Caproni cited Paladino's letter as proof that people feel that public building projects are corrupt – and as proof that the public wants people who engage in public corruption to face severe punishment.
So Caproni handed down a tough sentence, while adding: "I don't believe Mr. Paladino."
The sentence won praise from Gary Loeffert, special agent in charge of the FBI's Buffalo field office.
"Mr. Ciminelli's actions have cost him his freedom," Loeffert said. "This is a teachable moment for the companies, lobbyists and public officials who think they can manipulate contract processes involving government investments."
Ciminelli's attorney, Paul Shechtman, offered little reaction after the verdict was announced, except to say he was glad Caproni suspended Ciminelli's sentence so that he would not have to report to prison immediately.
A jury convicted Ciminelli, along with former SUNY Polytechnic Institute head Alain Kaloyeros and two Syracuse-area businessmen, in July of fraud and conspiracy. Prosecutors said they conspired to steer state contracts to Ciminelli’s firm, as well as to a Syracuse company, rather than allow an open-bidding process for state-backed economic development projects.
The contract Ciminelli won allowed him to build the giant RiverBend facility that now houses a Tesla plant along the Buffalo River.
Caproni said Ciminelli was clearly less culpable than Kaloyeros and Joseph Percoco, the former state aide convicted in an earlier Buffalo Billion case. Evidence in their trials pointed to Kaloyeros and Percoco masterminding corrupt schemes, whereas Ciminelli and the Syracuse defendants merely went along with them.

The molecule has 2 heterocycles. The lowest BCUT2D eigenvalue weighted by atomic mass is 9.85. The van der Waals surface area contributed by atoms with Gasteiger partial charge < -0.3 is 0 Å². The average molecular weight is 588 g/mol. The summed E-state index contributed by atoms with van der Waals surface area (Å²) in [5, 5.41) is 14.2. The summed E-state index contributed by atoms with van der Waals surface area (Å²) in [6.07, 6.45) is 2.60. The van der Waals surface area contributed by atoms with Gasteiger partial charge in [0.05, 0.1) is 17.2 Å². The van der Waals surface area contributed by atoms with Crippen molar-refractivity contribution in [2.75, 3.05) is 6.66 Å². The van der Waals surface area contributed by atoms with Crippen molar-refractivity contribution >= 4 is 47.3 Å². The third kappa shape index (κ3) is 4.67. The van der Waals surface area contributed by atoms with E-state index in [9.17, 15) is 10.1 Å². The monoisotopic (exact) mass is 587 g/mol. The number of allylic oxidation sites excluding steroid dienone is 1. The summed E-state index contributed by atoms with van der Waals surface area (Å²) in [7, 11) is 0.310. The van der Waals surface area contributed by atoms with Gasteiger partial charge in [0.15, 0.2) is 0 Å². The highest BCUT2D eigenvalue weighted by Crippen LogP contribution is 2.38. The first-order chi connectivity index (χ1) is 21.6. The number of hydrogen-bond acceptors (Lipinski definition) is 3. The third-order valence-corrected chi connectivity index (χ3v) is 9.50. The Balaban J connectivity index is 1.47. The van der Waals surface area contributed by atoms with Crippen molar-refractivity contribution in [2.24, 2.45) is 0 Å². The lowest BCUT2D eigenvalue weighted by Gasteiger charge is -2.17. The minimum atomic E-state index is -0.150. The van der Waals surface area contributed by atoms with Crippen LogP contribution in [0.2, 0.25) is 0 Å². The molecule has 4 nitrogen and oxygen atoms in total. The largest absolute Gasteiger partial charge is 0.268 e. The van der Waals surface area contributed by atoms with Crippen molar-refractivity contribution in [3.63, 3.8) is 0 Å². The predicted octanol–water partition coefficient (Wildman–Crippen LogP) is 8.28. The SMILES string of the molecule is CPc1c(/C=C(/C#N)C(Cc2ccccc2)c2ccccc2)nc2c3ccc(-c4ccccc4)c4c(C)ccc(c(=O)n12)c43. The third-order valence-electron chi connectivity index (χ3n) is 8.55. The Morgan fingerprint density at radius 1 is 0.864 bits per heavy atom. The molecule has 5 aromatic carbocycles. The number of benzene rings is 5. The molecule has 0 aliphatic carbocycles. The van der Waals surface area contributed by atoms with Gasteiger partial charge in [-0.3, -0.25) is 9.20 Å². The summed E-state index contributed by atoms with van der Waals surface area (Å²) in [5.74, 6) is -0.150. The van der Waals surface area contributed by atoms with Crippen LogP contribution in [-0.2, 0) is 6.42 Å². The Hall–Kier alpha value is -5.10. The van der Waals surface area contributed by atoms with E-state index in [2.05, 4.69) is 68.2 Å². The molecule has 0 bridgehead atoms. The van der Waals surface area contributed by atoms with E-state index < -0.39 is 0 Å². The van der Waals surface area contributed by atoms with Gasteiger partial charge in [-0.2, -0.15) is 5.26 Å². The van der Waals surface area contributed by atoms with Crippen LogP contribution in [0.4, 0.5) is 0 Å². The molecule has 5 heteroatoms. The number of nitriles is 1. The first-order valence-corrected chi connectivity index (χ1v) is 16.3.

Nevertheless, she said she saw Ciminelli's actions to win the RiverBend contract amounted to a serious crime. After all, the evidence at the trial showed he worked with Kaloyeros to tailor the bidding process on the RiverBend project to favor his company, LPCiminelli. And beyond that, Ciminelli's company took a 3.5 percent management fee when prosecutors said other developers typically charge only 2 percent.
What's more, Ciminelli showed "not an ounce of contrition" throughout the case, Caproni said.
Ciminelli certainly showed no contrition in a dramatic courtroom statement in which explained why he rejected a plea deal that prosecutors offered him.
"That alternative was to say I was guilty when I believed I was not," Ciminelli said.
Pleading for leniency, Ciminelli noted what the case has already cost him: his company and his role as a leader in the Buffalo community.
"I can no longer be a moving force in the renaissance of my beloved city," he said.